Gaza and the Left, Here and There

Something strange is happening in American and British politics this year.

According to a report in this week’s Sunday Times, the Labour Party under the leadership of Keir Starmer seems on course not just to win the next general election, but to win with a historic landslide. That poll is showing the Tories falling to below 100 seats, winning none at all outside of England. Many Tory cabinet ministers will lose their seats. Even Rishi Sunak is at risk of losing his. It will be the worst Tory defeat in more than a century.

Labour is on course to win nearly 500 seats. No party that has won a victory on this scale has ever lost power within the following decade. We appear to be heading not just for a Labour victory, but for Labour remaining in power until at least 2034.

And this is happening despite Keir Starmer’s position on the war in Gaza, which has been nearly identical to that of U.S. President Joe Biden. Starmer was quick to denounce the Hamas attack on 7 October and to defend Israel’s right to self-defence.

His statements, particularly one that defended Israel’s right to cut off water and power to Gaza, enraged many of the people who have been demonstrating on a regular basis in the streets of London and elsewhere.

The polls show that whatever reservations some people may have with Starmer’s handling of the Israel-Gaza war, support for Labour has continued to rise — not to fall.

Meanwhile in the United States, polls have indicated for some time that Biden and the Democrats are in big trouble. Former president Donald Trump seems to be on course to be re-elected in November.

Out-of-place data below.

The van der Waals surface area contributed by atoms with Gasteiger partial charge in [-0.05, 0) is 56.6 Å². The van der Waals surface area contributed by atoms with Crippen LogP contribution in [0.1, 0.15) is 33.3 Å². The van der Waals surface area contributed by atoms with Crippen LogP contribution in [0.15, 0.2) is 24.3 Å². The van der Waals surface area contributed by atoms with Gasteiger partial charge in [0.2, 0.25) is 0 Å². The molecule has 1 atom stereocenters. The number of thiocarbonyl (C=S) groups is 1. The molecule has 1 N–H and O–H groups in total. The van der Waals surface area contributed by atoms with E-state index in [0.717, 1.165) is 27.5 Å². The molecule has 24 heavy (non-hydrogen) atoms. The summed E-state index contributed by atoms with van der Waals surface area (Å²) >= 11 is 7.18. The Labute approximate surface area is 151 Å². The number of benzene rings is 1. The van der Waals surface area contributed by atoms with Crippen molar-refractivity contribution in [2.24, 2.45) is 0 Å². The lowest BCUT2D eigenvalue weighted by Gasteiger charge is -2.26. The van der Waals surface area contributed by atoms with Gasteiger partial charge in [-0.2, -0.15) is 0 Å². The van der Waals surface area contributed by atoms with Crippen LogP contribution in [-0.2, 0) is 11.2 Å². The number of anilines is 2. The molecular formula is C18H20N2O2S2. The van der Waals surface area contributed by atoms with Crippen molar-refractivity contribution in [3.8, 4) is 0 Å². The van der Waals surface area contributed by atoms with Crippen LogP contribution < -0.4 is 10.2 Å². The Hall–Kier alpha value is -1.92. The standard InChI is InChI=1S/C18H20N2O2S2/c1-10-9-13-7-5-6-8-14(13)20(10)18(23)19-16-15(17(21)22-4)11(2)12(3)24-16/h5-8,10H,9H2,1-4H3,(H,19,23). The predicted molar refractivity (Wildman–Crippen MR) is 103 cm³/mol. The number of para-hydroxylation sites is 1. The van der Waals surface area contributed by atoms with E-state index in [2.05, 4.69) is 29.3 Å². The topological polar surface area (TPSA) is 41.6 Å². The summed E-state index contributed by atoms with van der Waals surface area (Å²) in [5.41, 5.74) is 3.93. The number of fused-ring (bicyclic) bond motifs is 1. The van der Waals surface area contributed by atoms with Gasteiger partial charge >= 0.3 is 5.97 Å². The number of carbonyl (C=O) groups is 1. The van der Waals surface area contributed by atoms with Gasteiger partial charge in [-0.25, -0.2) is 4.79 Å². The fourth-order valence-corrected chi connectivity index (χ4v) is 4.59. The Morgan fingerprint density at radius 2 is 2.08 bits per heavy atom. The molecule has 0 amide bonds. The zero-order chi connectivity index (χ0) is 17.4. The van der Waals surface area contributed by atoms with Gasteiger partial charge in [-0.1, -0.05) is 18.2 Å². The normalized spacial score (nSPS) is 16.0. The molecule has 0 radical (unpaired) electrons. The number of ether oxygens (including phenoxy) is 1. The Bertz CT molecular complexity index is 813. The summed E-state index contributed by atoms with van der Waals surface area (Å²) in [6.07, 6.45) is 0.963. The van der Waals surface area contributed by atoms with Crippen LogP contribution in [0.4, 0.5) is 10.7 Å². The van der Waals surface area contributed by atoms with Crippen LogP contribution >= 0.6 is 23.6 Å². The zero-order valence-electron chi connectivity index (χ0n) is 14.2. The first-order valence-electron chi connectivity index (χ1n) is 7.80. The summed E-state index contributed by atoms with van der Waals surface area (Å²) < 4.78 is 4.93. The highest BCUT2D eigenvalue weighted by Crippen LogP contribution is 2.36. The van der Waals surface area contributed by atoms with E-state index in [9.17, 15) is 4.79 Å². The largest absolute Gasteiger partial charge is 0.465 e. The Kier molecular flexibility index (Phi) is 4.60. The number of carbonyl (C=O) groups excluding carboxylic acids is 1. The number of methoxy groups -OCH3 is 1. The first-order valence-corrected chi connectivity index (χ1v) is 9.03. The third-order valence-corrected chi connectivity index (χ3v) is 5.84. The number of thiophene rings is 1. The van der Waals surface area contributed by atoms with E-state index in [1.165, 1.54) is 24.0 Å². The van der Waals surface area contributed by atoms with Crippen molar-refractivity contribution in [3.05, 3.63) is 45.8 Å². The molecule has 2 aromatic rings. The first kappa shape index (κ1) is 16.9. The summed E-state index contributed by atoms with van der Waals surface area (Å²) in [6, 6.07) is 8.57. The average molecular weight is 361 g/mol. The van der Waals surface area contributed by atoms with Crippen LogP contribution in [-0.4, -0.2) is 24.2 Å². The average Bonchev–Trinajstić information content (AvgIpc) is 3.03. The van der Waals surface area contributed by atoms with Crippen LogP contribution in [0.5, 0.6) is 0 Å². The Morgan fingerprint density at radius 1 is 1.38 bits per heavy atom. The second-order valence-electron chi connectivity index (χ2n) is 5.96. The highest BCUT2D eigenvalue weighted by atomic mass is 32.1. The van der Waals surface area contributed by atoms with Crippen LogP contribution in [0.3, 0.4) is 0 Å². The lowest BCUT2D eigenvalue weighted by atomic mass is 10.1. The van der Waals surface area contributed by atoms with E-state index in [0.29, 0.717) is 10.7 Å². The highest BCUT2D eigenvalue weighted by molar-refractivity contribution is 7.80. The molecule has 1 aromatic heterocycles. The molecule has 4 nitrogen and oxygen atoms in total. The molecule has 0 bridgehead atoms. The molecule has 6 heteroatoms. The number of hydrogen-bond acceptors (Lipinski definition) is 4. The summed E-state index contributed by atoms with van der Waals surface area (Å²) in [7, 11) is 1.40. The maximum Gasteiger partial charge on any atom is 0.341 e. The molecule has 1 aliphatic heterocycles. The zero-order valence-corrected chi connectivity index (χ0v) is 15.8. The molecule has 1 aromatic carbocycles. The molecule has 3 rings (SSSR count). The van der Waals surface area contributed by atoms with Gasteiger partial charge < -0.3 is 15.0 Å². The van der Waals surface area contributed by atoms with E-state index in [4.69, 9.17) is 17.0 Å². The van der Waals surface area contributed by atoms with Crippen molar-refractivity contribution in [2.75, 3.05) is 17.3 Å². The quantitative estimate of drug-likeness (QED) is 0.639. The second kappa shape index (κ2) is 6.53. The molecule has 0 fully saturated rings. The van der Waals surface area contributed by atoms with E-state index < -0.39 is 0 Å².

Part of the reason why Biden is finding re-election so challenging is his position on the war in Gaza. There are large swathes of Democratic voters, including young people and Black people, who are turning against him, accusing him of indifference to suffering by Palestinians.

So why is this happening? Starmer is on course to win a historic victory, Biden is heading for possible defeat, despite both men taking nearly identical positions on Gaza.

Part of the reason may be that the United States has lagged behind the U.K. when it comes to pro-Palestinian sentiment. Here, 15 years ago it was common for trade unions to call for boycotts of Israel. In the U.S., such a thing was unthinkable back then.

The result here was the eventual election of Jeremy Corbyn as Labour Party leader — one of the most outspokenly pro-Palestinian politicians in the country. Corbyn led Labour to its worst electoral defeat since the 1930s. One cause of that defeat was the feeling that Labour had become a comfortable home for antisemites.

The U.S. has not experienced anything like that. No political leader like Corbyn has emerged. There may be a lot of angry college students out there throwing around expressions like “Genocide Joe” — but there doesn’t seem to be far-Left, pro-Hamas faction gaining traction in American politics.

I don’t know if the American Left needs to go through something like what we’ve gone through here in Britain, learning the hard way what a dead-end Corbynism turned out to be.

Support for Labour and the Democrats seem to be drawing heavily on dislike of their opponents. No Democrat or liberal wants to see Trump back in the White House. No Labour voter can bear the thought of another Tory government any time soon. This is a cause for hope.

But the growing support in America for radical Islamist groups like Hamas is not good for the Democrats or the country. It must be reversed.

This article appears in this week’s issue of Solidarity.